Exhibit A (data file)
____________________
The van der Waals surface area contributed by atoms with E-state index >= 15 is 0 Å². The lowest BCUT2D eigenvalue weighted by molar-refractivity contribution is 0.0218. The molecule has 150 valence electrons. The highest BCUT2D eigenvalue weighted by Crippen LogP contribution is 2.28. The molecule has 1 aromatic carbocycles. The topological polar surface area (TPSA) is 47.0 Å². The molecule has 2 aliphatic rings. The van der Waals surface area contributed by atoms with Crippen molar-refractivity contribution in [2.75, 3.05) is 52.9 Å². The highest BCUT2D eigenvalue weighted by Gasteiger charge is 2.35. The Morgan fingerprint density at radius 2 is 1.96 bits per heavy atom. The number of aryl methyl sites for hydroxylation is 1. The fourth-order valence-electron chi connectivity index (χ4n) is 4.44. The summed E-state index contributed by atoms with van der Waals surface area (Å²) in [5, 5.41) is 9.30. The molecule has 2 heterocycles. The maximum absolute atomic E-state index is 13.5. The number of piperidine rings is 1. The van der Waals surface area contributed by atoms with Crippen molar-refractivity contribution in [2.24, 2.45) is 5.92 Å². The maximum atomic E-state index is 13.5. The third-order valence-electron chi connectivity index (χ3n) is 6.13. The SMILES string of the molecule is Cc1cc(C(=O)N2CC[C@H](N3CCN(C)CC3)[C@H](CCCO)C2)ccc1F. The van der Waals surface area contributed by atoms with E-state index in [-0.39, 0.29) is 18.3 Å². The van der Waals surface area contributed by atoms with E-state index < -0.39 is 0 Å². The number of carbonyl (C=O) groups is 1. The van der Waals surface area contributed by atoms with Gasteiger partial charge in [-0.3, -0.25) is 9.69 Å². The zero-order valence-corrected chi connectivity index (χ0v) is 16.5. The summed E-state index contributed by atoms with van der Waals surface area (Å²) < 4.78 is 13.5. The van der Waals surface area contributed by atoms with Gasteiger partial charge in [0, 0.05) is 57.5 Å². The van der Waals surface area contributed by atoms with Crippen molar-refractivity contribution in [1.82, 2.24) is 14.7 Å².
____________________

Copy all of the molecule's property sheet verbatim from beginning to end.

The van der Waals surface area contributed by atoms with E-state index >= 15 is 0 Å². The lowest BCUT2D eigenvalue weighted by molar-refractivity contribution is 0.0218. The molecule has 150 valence electrons. The highest BCUT2D eigenvalue weighted by Crippen LogP contribution is 2.28. The molecule has 1 aromatic carbocycles. The topological polar surface area (TPSA) is 47.0 Å². The molecule has 2 aliphatic rings. The van der Waals surface area contributed by atoms with Crippen molar-refractivity contribution in [2.75, 3.05) is 52.9 Å². The highest BCUT2D eigenvalue weighted by Gasteiger charge is 2.35. The Morgan fingerprint density at radius 2 is 1.96 bits per heavy atom. The number of aryl methyl sites for hydroxylation is 1. The fourth-order valence-electron chi connectivity index (χ4n) is 4.44. The summed E-state index contributed by atoms with van der Waals surface area (Å²) in [5, 5.41) is 9.30. The molecule has 2 heterocycles. The maximum absolute atomic E-state index is 13.5. The number of piperidine rings is 1. The van der Waals surface area contributed by atoms with Crippen molar-refractivity contribution in [2.24, 2.45) is 5.92 Å². The maximum atomic E-state index is 13.5. The third-order valence-electron chi connectivity index (χ3n) is 6.13. The SMILES string of the molecule is Cc1cc(C(=O)N2CC[C@H](N3CCN(C)CC3)[C@H](CCCO)C2)ccc1F. The van der Waals surface area contributed by atoms with E-state index in [-0.39, 0.29) is 18.3 Å². The van der Waals surface area contributed by atoms with E-state index < -0.39 is 0 Å². The number of carbonyl (C=O) groups is 1. The van der Waals surface area contributed by atoms with Gasteiger partial charge in [-0.3, -0.25) is 9.69 Å². The zero-order valence-corrected chi connectivity index (χ0v) is 16.5. The summed E-state index contributed by atoms with van der Waals surface area (Å²) < 4.78 is 13.5. The van der Waals surface area contributed by atoms with Gasteiger partial charge in [0, 0.05) is 57.5 Å². The van der Waals surface area contributed by atoms with Crippen molar-refractivity contribution in [1.82, 2.24) is 14.7 Å².